The Benefits of Adventure
I'm not brave, and I'm not a show-off (okay, well, not much of a show-off). I'm merely curious and fun loving. I'm also a story-teller. I'll admit that I've often been pushed into doing something adventurous by the little voice in the back of my mind that whispers 'you know, this will make a great story...' Attempting things for the sake of the story is really a win-win effort: If I succeed, it will be a good story. If I fail, it will be an even better story.
Sometimes, my quest for adventure can get a bit unmanageable. After all, landing on my head while attempting a back hand-spring off a horse is an accident the first time. The second time, it's bravery. The third time, it's just sheer insanity.
The one thing I never figured on was this: The adventures I've already had are the ruler with which to measure and the springboard to launch me into new escapades. Let me give you some examples.
When I was 15, I started working at Camp David. It was a totally new thing for me - my first big adventure. It was a great place to have my first experience of working and living away from home for an extended period of time. I got stretched far out of my comfort zone, and did some things I wouldn't have done on my own. A few years later, when I first started thinking about going to Africa, I used camp as a measure to decide if I could make it. My mental process went something like this: 'At camp, I've worked hard in the heat, lived in community, functioned efficiently with a constantly shifting schedule, used sawdust toilets and ice-cold outdoor showers...yeah, I think I can do a mission trip to Africa.'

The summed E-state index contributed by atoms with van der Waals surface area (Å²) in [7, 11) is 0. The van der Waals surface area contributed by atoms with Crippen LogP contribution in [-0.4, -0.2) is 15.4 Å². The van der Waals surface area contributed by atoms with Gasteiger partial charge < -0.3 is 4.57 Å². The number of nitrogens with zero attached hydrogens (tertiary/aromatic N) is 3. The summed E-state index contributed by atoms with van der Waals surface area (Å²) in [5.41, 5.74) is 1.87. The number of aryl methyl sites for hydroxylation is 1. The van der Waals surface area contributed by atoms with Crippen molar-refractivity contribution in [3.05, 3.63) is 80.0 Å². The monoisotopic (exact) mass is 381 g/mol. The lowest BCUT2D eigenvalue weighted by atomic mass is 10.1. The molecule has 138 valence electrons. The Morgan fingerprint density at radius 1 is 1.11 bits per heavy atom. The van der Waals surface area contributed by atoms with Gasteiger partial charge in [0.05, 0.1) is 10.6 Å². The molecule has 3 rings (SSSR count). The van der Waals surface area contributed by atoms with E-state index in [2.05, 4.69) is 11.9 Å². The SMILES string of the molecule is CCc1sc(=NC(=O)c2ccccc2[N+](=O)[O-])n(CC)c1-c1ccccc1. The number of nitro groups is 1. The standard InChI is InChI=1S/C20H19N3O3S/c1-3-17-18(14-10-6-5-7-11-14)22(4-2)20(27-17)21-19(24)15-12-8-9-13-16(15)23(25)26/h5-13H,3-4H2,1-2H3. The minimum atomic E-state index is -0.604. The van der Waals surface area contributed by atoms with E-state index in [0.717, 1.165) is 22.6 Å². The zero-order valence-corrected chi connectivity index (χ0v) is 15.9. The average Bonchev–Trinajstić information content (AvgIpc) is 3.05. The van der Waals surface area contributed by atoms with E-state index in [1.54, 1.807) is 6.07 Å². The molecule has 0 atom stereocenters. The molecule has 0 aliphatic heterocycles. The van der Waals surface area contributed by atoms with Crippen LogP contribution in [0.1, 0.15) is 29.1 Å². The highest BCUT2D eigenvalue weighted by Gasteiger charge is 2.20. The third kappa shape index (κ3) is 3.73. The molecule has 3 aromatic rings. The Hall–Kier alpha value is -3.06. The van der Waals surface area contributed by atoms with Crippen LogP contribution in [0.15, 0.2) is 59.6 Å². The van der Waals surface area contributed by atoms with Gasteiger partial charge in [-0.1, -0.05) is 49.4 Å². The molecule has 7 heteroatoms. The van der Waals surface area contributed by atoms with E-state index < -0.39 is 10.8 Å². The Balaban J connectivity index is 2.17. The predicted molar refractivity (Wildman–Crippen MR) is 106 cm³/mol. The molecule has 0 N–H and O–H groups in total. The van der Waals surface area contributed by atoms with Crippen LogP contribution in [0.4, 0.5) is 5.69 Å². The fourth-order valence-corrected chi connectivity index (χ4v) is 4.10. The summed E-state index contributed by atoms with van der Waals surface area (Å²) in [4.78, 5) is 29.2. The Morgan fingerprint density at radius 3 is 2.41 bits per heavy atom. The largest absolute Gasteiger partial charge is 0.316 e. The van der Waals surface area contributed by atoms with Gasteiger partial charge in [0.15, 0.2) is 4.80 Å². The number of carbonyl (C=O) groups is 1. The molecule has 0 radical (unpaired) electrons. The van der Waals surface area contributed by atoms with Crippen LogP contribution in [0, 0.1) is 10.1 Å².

Of course, Africa was much more challenging than camp (as I'd known it would be). But all my experiences in Moz. are now serving to hearten me for new, less grand and exciting, (but, to me, more intimidating, experiences). My thoughts these days run in this vein: 'If I can preach to a prison full of men in Moz., I can get up on this stage and play my violin.' (Yes, the playing is more scary than the preaching). Or, 'if I can fight demons, I can drive this car.' (In this case, the level of sheer freakiness is about the same).
All these experiences of mine have also given me a pretty firm grasp of my limitations. I've discovered that, if pushed, I can usually do more than I think I can. I've discovered that I can even do things I dislike - such as be a group leader, confront those who are in the wrong, and bring order out of chaos with a group of small children - and do them well. I know how long I can function on less than 8 hours of sleep per night (about four weeks). I know that I can walk approximately two miles with a fever. I know that I can get clean with less than a gallon of water. I know that I can stave off an imminent emotional breakdown for hours...days.
Then there are many things I've tried to do and failed. I know that I can not do a back handspring from a horse. I know that I can not throw a frisbee in a straight line. I know that I can not pull myself into a canoe from deep water. Know what? Let's just say I'm not very athletic and have done with it. Of course, there was also that one episode involving a nail, the seat of my pants, and the back of a truck...with guys. But that's a story for another time.